I.S. Guy: “If Rachel permanently eliminates the threat of this day-walking demon, no one will care if she’s the queen of the damned and eats live kittens for breakfast in front of kindergarteners.”

Review: ‘Black Magic Sanction’ by Kim Harrison (audio)

Book #8 in the Hollows series by Kim Harrison is Black Magic Sanction and once again, Rachel is fighting for her life. But hey, what’s new? Oh, wait… witches from the Coven of Moral and Ethical Standards are trying to kill her?! Yeah, that’s new…

Be warned, I do discuss spoilery stuff in this post!


Here’s what says about the book:

In New York Times best-selling author Kim Harrison’s most complex and nuanced adventure yet, bounty hunter and witch Rachel Morgan fights a deadly battle—mind, body, and soul.

Rachel Morgan has fought and hunted vampires, werewolves, banshees, demons, and other supernatural dangers as both witch and bounty hunter—and lived to tell the tale. But she’s never faced off against her own kind, until now. Denounced and shunned for dealing with demons and black magic, her best hope is life imprisonment-at worst, a forced lobotomy and genetic slavery.

Only her enemies are strong enough to help her win her freedom, but trust comes hard when it hinges on the unscrupulous tycoon Trent Kalamack, the demon Algaliarept, and an ex-boyfriend turned thief. It takes a witch to catch a witch, but survival bears a heavy price.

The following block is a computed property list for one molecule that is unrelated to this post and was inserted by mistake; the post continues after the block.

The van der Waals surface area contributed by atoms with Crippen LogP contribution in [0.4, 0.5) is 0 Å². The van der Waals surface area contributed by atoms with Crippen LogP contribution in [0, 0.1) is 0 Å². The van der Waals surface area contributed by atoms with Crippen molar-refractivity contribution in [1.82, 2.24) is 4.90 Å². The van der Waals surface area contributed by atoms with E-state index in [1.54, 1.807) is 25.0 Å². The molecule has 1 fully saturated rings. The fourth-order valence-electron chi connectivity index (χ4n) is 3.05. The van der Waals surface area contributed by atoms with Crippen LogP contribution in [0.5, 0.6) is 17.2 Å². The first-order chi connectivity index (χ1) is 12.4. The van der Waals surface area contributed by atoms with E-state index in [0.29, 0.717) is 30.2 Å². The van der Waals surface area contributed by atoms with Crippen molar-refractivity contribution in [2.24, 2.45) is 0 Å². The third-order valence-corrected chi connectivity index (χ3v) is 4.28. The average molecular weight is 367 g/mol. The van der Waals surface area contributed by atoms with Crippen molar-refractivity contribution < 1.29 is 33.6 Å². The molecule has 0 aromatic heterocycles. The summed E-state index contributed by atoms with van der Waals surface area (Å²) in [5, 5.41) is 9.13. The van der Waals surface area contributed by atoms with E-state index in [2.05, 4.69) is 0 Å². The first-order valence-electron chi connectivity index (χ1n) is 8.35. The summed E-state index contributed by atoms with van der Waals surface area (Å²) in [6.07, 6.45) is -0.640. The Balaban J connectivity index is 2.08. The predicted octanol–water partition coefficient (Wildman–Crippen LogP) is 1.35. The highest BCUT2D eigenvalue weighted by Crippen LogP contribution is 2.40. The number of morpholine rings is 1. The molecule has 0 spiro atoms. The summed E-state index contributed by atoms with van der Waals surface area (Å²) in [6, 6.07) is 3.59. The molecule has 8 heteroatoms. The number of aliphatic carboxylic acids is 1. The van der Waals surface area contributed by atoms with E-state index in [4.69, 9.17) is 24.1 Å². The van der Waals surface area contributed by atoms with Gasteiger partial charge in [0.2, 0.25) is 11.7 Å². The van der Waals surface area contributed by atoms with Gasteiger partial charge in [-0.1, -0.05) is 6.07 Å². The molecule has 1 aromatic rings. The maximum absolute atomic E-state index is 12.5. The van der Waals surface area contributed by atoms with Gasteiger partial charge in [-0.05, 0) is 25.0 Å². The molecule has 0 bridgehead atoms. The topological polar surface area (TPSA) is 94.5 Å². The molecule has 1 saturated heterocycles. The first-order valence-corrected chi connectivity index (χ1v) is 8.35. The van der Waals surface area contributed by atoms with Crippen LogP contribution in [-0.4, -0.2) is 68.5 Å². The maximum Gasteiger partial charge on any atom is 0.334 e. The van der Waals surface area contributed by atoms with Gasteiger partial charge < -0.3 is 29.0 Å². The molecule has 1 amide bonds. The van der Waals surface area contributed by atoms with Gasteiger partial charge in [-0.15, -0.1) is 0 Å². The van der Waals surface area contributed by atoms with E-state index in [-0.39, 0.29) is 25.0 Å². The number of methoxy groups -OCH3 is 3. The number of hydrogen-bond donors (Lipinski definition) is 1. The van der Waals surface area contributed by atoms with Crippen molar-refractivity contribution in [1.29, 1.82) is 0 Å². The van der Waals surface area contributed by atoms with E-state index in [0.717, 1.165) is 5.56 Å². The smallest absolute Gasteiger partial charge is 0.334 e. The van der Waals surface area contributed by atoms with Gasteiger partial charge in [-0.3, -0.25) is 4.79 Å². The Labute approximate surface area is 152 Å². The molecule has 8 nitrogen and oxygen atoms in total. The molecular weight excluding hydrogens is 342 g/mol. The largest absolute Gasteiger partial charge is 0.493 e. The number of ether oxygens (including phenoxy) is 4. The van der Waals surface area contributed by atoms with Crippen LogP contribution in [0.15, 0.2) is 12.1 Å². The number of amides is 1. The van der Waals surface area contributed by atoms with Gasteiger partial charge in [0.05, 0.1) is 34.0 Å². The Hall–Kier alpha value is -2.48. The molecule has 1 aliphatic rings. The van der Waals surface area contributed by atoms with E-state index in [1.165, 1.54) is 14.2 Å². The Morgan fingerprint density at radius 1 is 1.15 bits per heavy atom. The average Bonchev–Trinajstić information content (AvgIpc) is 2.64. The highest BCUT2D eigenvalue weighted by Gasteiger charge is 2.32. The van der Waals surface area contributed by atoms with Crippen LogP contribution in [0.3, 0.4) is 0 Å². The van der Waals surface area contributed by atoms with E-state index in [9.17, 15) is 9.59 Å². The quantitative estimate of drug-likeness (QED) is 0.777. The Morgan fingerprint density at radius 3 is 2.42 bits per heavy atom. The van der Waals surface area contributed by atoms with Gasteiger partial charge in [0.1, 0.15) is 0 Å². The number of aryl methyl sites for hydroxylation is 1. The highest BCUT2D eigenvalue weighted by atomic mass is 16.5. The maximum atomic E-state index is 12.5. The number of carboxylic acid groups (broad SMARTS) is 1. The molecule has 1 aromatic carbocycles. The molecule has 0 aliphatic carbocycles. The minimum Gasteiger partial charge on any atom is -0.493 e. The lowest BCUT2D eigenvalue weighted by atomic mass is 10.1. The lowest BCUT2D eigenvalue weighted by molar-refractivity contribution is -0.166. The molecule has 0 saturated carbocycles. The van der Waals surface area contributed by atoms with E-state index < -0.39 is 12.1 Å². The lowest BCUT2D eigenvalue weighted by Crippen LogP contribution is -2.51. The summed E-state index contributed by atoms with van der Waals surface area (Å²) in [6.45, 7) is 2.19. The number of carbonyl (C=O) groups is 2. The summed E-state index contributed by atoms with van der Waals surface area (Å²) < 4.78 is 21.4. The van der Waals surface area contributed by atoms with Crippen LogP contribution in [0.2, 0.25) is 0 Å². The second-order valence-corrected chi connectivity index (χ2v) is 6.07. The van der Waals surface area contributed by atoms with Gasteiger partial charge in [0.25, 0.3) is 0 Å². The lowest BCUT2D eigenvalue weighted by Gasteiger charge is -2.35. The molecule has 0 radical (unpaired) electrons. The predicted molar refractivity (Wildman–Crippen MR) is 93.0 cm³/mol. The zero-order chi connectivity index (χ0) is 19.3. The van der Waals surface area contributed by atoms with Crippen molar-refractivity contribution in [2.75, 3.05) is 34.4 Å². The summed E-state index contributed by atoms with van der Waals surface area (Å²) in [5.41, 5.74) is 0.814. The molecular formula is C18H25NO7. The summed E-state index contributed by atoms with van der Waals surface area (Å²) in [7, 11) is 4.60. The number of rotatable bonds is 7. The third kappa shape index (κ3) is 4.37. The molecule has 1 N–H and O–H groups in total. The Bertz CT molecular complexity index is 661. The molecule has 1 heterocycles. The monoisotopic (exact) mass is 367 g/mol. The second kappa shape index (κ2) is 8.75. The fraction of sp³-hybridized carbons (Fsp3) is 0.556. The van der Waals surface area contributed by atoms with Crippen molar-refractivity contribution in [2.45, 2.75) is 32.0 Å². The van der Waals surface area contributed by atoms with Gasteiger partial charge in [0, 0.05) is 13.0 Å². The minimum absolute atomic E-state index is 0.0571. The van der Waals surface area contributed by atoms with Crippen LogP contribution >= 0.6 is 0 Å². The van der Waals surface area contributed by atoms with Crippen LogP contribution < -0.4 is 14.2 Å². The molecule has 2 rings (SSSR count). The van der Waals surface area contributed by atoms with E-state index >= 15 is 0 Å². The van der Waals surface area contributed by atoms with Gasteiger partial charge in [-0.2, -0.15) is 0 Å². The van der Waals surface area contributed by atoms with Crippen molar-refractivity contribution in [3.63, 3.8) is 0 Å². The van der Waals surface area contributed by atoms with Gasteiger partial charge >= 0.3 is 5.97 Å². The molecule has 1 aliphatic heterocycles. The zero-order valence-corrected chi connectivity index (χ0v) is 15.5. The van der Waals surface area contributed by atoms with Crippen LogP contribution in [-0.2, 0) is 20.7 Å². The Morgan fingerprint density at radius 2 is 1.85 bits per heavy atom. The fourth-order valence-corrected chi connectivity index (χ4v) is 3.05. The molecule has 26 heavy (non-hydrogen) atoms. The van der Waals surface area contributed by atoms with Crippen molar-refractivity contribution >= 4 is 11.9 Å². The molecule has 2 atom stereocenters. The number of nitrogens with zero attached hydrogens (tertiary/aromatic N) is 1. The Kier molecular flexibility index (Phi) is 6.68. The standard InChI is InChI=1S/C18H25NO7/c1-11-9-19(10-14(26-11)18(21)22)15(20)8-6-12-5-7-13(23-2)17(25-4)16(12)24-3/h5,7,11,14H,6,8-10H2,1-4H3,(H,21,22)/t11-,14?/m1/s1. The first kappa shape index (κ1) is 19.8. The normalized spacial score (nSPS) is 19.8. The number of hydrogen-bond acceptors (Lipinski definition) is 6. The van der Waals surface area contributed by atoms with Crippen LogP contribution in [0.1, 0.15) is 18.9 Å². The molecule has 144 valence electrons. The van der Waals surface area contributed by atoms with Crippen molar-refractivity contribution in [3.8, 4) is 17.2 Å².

Aaand Rachel finally uses the term ‘bounty hunter’ to describe herself for the first time that I can recall. No more will I gripe about the book blurbs that refer to her as such! This installment takes place four-ish months after Book #7 and Rachel’s having rather a bad time of it. She’s shunned, she can’t find work and she’s reduced to grocery shopping where humans frequent. And then it gets worse when the Coven of Moral and Ethical Standards attempts to kidnap her. Which is really not cool, considering the fact that they use “white” magic to cause harm and that they want to imprison Rachel sans trial, lobotomize and/or magically castrate her… and yeah, harvest her ovaries. They’ll stop at nothing and they don’t seem to care who gets in their way or what methods they’ll need to use to get what they want. And they say that Rachel is bad?